These make for a perfect weekend lunch or light dinner, especially when served with a green salad and cold, pale beer or white wine.  A bit labor intensive but well worth it—these flew off the serving platter on blog-recipe-test day!

Many recipes for lahmajun topping will call for the addition of pomegranate molasses or syrup, which you can pick up at most Middle Eastern grocery stores.  I didn’t have any on hand that day, so I substituted preserved lemon to add a similar tart edge to the dish.


1 cup bread flour (substitute all-purpose if need be, but bread flour truly does yield better results)
½ cup all-purpose flour
½ cup warm water
1 T olive oil
1 tsp. yeast
pinch of sugar
pinch of salt

Sprinkle the yeast & sugar over the warm water and leave five minutes.  If the yeast hasn’t bloomed, throw it out and start over.  If not, add the flours & oil and knead by hand or with the dough hook on a mixer.  Knead until dough is smooth and elastic.

Leave the dough to rise in an oiled bowl, covered with a cloth or plastic warp, for about an hour.  Place the dough in a warm place to help it double in size.


1 lb. ground lamb (substitute: ground beef or turkey)
½ onion, chopped
3 gloves garlic, minced
¼ cup flat-leaf parsley, chopped
¼ cup pine nuts, toasted
1 preserved lemon, minced (substitute: juice + zest of 1 regular lemon)
2 tsp. allspice
1 tsp. harissa paste (optional)
1 tsp. salt

Sauté the onion & garlic in a little olive oil.  When they become translucent, add the lamb and cook until it browns.  Remove from heat, stir in the remaining ingredients.

to assemble:

extra parsley, chopped
3 T melted butter

oven: 425˚

Once the dough has risen, punch it back down and divide into eight pieces.  A bench scraper is very handy for this step; just keep halving the dough until you get to eight.  You can also use a kitchen scale if you are a fanatic for equal-sized pieces of dough.  I’m not.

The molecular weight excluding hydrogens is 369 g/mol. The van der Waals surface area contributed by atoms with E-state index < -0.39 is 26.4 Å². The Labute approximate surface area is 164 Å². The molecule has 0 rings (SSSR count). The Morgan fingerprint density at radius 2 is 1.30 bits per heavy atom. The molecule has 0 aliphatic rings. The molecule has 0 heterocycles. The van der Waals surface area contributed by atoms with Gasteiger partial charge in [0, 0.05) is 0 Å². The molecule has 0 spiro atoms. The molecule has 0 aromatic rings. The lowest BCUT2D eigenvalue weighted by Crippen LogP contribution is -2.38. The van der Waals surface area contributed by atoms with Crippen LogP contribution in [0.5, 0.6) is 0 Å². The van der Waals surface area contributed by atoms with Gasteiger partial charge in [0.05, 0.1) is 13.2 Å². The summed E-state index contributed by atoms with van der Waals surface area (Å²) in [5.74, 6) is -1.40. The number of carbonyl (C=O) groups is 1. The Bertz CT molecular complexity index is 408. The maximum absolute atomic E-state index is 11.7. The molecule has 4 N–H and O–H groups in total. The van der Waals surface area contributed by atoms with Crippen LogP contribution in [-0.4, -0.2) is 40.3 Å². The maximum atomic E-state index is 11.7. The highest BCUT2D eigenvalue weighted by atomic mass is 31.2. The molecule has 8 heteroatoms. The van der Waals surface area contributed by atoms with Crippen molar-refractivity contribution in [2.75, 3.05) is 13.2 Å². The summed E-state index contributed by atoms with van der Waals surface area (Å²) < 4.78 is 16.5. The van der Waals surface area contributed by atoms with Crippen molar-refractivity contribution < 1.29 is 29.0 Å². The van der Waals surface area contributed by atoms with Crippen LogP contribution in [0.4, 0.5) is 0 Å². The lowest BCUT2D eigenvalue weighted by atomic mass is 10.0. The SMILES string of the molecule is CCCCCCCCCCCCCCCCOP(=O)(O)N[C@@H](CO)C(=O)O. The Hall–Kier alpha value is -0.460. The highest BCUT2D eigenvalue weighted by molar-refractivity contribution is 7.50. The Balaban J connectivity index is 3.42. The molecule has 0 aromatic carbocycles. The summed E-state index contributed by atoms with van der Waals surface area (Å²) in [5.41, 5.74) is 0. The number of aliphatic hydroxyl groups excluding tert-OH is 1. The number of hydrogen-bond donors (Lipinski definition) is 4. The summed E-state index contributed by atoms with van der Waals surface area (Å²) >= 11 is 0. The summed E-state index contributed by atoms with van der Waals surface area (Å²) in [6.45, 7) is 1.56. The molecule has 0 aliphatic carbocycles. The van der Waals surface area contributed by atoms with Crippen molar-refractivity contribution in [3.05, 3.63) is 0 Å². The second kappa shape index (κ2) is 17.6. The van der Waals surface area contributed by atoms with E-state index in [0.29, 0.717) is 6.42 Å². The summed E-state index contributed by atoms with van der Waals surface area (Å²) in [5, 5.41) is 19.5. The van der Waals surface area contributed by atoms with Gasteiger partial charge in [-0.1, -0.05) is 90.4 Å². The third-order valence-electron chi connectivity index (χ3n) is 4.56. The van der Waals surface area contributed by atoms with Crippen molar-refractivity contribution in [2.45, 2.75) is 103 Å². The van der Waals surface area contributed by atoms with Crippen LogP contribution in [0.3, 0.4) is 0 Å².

There are two ways to bake the lahmajun—all at once, on baking sheets or one at a time, on a pizza stone.  I used the latter method because it seems more authentic and because I like the crisp edges it achieves.  However, if you need all of your lahmajun to be ready at once, just assemble them all, move them carefully to greased baking sheets, and bake for 10-12 minutes, rotating the sheets halfway through.

If you plan to make them in succession, though, I suggest waiting to roll each piece of dough until you’re ready to top it & put it in the oven—it is likely to dry out otherwise.  Keeping the dough pieces covered with a damp cloth will help as well.

Roll each piece of dough into a rough circle.  Top with about a quarter-cup of the lamb mixture, spreading out evenly but leaving a half-inch border of plain dough.  Brush the border with melted butter.

Use a large spatula to transfer directly to a well-preheated pizza stone and cook for 8-10 minutes or until the edges become nice and brown.  Remove from oven and garnish with extra parsley.  Enjoy when warm.